Food microbiology

Comparison of different IlvE aminotransferases in Lactobacillus sakei and investigation of their contribution to aroma formation from branched chain amino acids.

PMID 22202874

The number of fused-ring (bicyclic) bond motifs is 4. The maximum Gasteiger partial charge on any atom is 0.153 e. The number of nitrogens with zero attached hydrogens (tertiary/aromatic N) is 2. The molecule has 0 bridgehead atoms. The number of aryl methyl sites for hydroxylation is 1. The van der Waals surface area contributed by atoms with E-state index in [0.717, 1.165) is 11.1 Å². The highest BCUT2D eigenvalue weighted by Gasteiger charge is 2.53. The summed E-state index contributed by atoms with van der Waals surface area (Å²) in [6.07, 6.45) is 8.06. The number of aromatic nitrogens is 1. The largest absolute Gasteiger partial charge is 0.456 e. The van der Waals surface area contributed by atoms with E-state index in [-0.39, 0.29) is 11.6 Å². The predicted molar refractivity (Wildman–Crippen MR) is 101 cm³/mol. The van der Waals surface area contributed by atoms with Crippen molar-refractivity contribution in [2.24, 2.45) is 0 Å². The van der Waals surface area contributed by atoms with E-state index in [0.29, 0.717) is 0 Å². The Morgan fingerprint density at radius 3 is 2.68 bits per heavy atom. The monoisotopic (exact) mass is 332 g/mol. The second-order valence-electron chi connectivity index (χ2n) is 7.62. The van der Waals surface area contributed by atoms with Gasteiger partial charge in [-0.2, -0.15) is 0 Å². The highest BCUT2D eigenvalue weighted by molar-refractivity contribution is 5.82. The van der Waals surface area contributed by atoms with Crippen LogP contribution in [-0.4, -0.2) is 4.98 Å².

Branched chain aminotransferases (IlvE/BcaT), specific for leucine, isoleucine, and valine initialize the formation of methyl-branched volatiles, which are strongly linked to the typical aroma of cured meat products. Lactobacillus sakei, one of the dominating lactic acid bacteria species for meat fermentations and commonly used as starter lacks this enzyme, whereas the presence of IlvE has been reported for Lactobacillus paracasei, a non-starter lactic acid bacterium occurring in meat products and with probiotic properties, in Staphylococcus carnosus, a catalase positive cocci also used as starter for meat products, and in Enterococcus faecalis belonging to the natural microbiota of meat and that may impact on the aroma of fermented meat products. The genes for branched-chain aminotransferases of these three bacterial species were used to complement the IlvE negative strain L. sakei TMW1.1322. For that purpose, ilvE genes were heterologously expressed in L. sakei TMW1.1322 under the control of the constitutive L. sakei promotor pldhL via replicative plasmids and chromosomal integration. To examine effective expression the constructs were transcriptionally coupled to mCherry, a red fluorescent protein. Aminotransferase activities and formation of volatile compounds were compared. Activities of L. sakei ArcT and AspD purified enzymes were also measured. Conversion of branched chain amino acids to the corresponding α-keto-acids was significantly increased in all transformants expressing the ilvE genes. The activity of IlvE obtained from L. paracasei was highest. Substrate specificities of IlvEs towards leucine, isoleucine and valine were similar. However, enhanced transaminase activities did not increase formation of the respective methyl-branched volatiles by recombinant L. sakei strains. This indicates that presence of ilvE cannot be the only bottleneck in aroma formation from amino acids. Amino acid or peptide uptake into the cell via specific transport systems and the conversion of α-keto acids to the corresponding aldehydes, alcohols and carboxylic acids must be considered as further limiting steps.